New Zealand has almost no capacity to cope with the impact of a major oil spill, or any adequate and enforceable means of compensation. Given the degree of uncertainty, do we have any way of telling whether the returns will justify the risk.

Putting aside local opposition, the government should be looking at implementing mechanisms to cope with a worst case scenario, as opposed to diving in head first.  
As far as I am aware the government has not consulted local iwi with regard to the exact nature and extent of activities occurring off their coast, the possible returns they may receive and the risks oil exploration, and consequently extraction of course, would pose. This isn’t good enough, but what we have come to expect from National.  

As usual the Maori Party is nowhere to be seen on this issue. Why? Because there is a clash between the flaxroot and the good little indigenous corporates. The Maori Party cannot be seen to be taking sides. Hone is siding with the flaxroot. If the Maori Party were to follow suit then that is an acknowledgment that Hone is right. Furthermore, the self proclaimed iwi leaders, as I have pointed out numerous times, exercise an enormous amount of control over the policy development and the day to day direction the party takes.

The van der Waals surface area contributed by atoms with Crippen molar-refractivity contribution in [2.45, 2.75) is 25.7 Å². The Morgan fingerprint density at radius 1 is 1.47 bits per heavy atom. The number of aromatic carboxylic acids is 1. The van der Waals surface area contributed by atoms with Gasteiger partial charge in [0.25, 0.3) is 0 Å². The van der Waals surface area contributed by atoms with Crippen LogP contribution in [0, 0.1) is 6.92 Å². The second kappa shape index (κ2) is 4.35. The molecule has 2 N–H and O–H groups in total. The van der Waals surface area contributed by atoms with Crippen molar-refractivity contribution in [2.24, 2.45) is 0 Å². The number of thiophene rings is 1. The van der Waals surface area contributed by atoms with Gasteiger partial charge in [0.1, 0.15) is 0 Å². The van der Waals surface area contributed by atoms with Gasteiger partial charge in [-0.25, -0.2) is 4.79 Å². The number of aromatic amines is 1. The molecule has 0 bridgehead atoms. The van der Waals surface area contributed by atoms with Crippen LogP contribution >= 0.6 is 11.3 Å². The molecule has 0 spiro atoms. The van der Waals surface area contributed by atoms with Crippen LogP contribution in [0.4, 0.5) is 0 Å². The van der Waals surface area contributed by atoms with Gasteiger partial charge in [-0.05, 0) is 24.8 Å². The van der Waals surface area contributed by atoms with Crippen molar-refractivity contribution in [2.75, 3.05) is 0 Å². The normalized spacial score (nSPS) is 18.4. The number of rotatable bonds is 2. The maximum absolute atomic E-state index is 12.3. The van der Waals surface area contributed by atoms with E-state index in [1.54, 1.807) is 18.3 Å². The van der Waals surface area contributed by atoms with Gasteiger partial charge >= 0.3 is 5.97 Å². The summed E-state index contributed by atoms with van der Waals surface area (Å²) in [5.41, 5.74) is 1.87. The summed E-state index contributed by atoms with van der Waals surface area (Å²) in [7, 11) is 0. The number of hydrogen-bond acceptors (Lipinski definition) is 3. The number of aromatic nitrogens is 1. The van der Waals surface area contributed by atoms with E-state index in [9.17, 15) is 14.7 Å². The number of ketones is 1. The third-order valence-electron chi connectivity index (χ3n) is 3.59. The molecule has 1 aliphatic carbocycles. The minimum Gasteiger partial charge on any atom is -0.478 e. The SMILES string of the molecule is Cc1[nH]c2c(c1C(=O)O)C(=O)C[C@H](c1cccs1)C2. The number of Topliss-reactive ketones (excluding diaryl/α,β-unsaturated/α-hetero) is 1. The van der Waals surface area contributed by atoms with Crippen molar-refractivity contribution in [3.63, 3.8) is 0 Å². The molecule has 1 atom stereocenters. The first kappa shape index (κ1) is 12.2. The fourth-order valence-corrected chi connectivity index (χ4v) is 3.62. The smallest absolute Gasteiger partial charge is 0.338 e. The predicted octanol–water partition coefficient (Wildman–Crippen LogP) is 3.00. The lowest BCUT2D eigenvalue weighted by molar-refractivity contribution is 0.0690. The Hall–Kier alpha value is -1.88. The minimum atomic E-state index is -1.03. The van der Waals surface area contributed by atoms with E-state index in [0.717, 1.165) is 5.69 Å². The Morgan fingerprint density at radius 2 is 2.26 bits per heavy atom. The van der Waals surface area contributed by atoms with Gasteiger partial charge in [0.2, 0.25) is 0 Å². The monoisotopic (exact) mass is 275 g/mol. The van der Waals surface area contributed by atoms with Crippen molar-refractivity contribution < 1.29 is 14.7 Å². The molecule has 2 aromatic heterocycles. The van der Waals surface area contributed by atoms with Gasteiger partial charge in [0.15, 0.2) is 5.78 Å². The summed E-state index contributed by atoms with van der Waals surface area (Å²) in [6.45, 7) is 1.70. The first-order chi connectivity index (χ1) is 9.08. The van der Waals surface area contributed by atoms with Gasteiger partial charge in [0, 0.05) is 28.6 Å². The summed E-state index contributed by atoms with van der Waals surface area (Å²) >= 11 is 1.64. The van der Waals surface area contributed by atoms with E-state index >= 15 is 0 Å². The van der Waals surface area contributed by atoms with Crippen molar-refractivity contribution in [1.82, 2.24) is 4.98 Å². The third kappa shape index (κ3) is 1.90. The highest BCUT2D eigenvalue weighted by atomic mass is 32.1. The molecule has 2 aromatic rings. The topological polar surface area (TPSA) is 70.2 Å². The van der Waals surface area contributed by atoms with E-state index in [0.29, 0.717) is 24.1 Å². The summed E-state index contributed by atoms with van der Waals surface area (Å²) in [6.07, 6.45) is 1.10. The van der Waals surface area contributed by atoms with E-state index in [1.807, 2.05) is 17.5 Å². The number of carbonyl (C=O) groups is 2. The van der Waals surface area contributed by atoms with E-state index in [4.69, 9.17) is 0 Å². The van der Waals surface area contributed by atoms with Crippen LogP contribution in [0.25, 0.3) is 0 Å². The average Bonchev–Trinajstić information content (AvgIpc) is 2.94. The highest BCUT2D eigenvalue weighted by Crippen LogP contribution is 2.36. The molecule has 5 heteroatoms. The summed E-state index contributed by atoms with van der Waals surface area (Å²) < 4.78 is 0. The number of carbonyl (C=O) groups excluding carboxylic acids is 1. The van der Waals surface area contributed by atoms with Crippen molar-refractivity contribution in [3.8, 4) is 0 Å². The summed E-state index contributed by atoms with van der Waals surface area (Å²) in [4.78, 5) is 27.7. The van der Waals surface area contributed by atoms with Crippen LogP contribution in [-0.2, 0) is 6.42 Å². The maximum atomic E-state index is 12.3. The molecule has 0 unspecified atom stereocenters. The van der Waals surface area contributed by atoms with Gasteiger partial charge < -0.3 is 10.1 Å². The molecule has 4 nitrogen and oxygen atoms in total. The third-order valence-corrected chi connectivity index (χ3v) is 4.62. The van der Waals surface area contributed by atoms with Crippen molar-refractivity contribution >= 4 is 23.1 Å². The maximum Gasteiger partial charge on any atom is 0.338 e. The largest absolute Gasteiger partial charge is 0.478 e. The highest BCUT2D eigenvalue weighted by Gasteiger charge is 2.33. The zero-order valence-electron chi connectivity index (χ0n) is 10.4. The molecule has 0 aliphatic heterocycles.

I will try and keep on top of this issue and I will blog if there are any developments. This is a big issue and as such it requires a big discussion. Pity we didn’t get one though.  


  1. Kia ora Morgan,
    I am in full agreement with your views on the oil prospecting in the Raukumara basin. Your views on corporate iwi and so-called self-styled iwi leaders are on the money too.
    Recommend taking a look at the Bruce Jesson Foundation website - download a copy of Annette Sykes address last year on the issue of "iwi leaders" and corporate iwi etc.
    It was good to see you on the hikoi.
    Ka mau te wehi!

  2. Kia ora Iri,

    I've actually blogged on Annettes speech here:

    If you're interested, I've done a few other posts on the self proclaimed iwi leaders here too:

  3. Flaxroot considerations of kaitiakitanga notwithstanding, where is the sense of ridiculing some iwi for engaging in capitalist ventures of one sort or another when we are - for better or for worse - a capitalist nation?

    But the thing that pisses me off with comments like yours is that it creates this false impression that indigenous peoples are this placid, docile lot whose purpose is to live out some kind of Last of the Mohican's life on the edges of society but who should not participate equally in the economic development of that society.